A model for analyzing issues involving monospectral target recognition is presented. These issues include modeling target detection, recognition and identification thresholds, and predicting the functional parametric dependencies of the results of observation experiments by human observers. The model makes extensive use of concepts used in Information Theory. An image of a certain scene is treated as a sample of an entire set of images of that particular scene. A difference measure, called the Informational Difference (InDif) between two image sets is defined. The main assertion is that accomplishing target recognition tasks is equivalent to setting thresholds for the InDif. The applicability of the InDif to the performance of the Human Visual System (HVS) is shown both analytically, in very simple situations, and in computer calculations involving noisy images. Finally, a single framework for dealing with the HVS and Artificial Intelligence systems is target recognition applications is shown to result naturally from the InDif formalism.
A procedure for calibration of a color video camera has been developed at EORD. The RGB values of standard samples, together with the spectral radiance values of the samples, are used to calculate a transformation matrix between the RGB and CIEXYZ color spaces. The transformation matrix is then used to calculate the XYZ color coordinates of distant objects imaged in the field. These, in turn, are used in order to calculate the CIELAB color coordinates of the objects. Good agreement between the calculated coordinates and those obtained from spectroradiometric data is achieved. Processing of the RGB values of pixels in the digital image of a scene using the CAMDET software package which was developed at EORD, results in `Painting Maps' in which the true apparent CIELAB color coordinates are used. The paper discusses the calibration procedure, its advantages and shortcomings and suggests a definition for the visible signature of objects. The Camdet software package is described and some examples are given.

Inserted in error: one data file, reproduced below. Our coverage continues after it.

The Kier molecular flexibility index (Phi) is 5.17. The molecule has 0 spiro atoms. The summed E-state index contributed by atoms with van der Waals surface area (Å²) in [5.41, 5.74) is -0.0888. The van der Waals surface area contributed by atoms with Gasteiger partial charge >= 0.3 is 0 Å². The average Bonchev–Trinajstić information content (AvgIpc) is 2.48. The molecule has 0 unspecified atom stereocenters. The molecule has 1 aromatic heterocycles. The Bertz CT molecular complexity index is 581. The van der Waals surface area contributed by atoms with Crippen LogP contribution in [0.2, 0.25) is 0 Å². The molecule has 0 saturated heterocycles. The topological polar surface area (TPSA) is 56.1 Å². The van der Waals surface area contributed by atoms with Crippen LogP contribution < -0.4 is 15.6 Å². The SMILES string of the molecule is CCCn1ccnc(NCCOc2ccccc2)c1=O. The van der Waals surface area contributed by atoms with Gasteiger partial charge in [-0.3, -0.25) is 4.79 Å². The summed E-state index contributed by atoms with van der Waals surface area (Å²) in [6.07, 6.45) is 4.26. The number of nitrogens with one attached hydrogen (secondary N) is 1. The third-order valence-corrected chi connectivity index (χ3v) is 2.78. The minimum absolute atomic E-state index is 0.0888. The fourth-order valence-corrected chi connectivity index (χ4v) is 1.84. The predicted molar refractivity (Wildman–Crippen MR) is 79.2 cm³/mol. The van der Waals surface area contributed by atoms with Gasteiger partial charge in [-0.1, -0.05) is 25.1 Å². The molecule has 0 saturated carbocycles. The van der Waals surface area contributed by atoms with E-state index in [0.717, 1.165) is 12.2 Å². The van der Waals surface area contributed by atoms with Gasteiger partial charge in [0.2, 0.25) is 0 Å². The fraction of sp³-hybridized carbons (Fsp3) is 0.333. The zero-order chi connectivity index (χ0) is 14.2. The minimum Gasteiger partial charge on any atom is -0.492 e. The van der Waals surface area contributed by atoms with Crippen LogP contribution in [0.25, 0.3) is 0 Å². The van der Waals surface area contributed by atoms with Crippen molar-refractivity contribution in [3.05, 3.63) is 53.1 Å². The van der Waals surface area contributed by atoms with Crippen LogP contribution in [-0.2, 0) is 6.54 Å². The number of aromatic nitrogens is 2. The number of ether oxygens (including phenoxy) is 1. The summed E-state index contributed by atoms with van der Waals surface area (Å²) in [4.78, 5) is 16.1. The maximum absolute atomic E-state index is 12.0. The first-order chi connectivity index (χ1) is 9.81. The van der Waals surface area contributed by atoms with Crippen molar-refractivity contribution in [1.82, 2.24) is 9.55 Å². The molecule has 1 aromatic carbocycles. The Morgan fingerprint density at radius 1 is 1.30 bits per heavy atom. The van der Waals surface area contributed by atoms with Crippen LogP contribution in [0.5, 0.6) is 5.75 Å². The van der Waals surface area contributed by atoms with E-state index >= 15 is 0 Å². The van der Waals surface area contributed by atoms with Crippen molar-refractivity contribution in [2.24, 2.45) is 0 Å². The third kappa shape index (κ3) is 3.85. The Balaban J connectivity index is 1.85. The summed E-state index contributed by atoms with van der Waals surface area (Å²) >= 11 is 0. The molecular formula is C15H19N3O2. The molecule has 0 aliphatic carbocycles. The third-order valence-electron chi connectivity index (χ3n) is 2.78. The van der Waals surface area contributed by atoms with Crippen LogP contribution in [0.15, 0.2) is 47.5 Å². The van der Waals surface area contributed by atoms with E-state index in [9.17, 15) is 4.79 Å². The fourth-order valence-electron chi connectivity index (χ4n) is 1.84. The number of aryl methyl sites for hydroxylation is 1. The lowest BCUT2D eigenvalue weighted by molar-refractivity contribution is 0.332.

Knowledge of background properties is essential for various applications such as systems engineering and evaluation (e.g. electro-optical sensors or for camouflage design), operational planning and development of ATR algorithms. A series of field tests was conducted in the NEGEV desert in Israel, as a joint effort of the FGAN-FfO (Germany) and EORD (Israel) for characterizing properties of backgrounds in arid climatic regions. Diurnal cycles of background surface temperatures were measured during summer and winter periods in several sites in the NEGEV. The measurement equipment consisted of imaging cameras, most of them calibrated, covering the spectral region from the visible up to the thermal infrared. This paper presents the measurement set- up, the measurement techniques that were used, and some of the first analysis results.
The factors affecting the spectral composition of radiation reaching a distant observer from a natural object, and thus determining its apparent color, are experimentally studied. A method to calculate the apparent color is examined in which the spectral radiance of a distant object is first measured at zero distance and variations in the apparent radiance are then studied as a function of the distance. Sample results are given.